Great stuff. Really, really great stuff.

Robotron: 2084 - 9/10

The 7800's greatest strength was its ability to manipulate a large number of sprites, far more than the NES or Sega Master System. The best example is Robotron, arguably the greatest of all "panic" games. You're dropped into the middle of a large crown, and never given more than one second of breathing room. The screen is literally packed with enemies, and yet it's all clearly visible, without any slowdown or sprite flicker.

The speed is just a touch slower than the arcade, and it's a bit easier on the earlier levels, but you'll likely never notice. This is easily the best home version of Robotron that's ever been made, and I'll put that against the later, 3D Robotron that appeared on the Playstation and N64. It's as close to the arcade as you can get without emulation.

Have I mentioned that 7800 Robotron allows you to play with two joysticks, just like the arcade? Here's another great reason why emulation rocks. I play on my PC with a pair of XBox 360 joypads, and the MESS emulator allows me to map the second-player joystick to the second analog stick. That means I can play Robotron, two-fisted, on a single pad! Imagine how clunky it was to play with two 7800 joysticks back in the day.

I think this may be my favorite Atari 7800 game. Forget what I said about Xevious.

Food Fight - 8/10

General Computers Corporation, who built the Atari 7800, also made this clever arcade shooter. It's basically a Robotron knockoff with a goofy sense of humor, but it's also a lot of fun. You're basically in a race to reach a melting ice cream cone, while hurling food at an onslaught of chefs, who are trying to beat you up for some reason. You throw food that's lying around and avoiding open manhole covers before the ice cream melts. Sometimes, if you're lucky, you'll get an instant replay.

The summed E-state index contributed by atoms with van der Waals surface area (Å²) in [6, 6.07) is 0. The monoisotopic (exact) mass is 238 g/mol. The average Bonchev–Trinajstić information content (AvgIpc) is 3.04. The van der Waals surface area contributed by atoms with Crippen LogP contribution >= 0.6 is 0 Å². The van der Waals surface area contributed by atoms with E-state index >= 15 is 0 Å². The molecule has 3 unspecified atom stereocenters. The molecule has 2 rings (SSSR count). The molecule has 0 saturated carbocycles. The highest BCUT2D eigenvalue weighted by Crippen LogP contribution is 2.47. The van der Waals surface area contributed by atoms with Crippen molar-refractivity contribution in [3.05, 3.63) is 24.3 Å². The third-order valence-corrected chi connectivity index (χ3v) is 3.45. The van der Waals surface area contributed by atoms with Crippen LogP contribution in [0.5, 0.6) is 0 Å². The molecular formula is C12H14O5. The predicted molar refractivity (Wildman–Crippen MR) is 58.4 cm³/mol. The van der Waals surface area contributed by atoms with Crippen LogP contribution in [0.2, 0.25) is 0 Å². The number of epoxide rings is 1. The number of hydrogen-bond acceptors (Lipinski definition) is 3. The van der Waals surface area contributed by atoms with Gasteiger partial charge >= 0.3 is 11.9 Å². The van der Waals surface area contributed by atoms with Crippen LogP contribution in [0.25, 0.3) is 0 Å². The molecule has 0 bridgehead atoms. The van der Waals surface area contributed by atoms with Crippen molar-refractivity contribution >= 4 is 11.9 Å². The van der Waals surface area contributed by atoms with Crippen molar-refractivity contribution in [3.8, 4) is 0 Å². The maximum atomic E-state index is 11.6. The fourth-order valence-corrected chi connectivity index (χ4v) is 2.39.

According to The Atari Museum, GCC had become the house design team for all of Atari's games by 1984, and that probably explains why the early 7800 titles are so good. They certainly take advantage of the detail and color better than the later titles, almost all of which are terrible. I'd say Food Fight is among that top-tier of games, good for short bursts and quick thrills.

Centipede - 7/10

Another classic Atari arcade, yet another home version of Centipede. This was one of those games that appeared on every Atari console, so chances are you've seen Centipede in one form or another. I always liked it, even though I was never very good at it. It's a tough little game, another one of the Ed Logg classics.

The 7800 version is probably the best of all the home versions, even though the graphics are a little chunky. Most of the games on this system have that "chunky" look, which is probably endearing by now. The gameplay and intensity is fully intact, and heaven knows how hideous that Atari 2600 version was, with square blocks instead of muchrooms. Yuck. You'll probably like this one a lot more.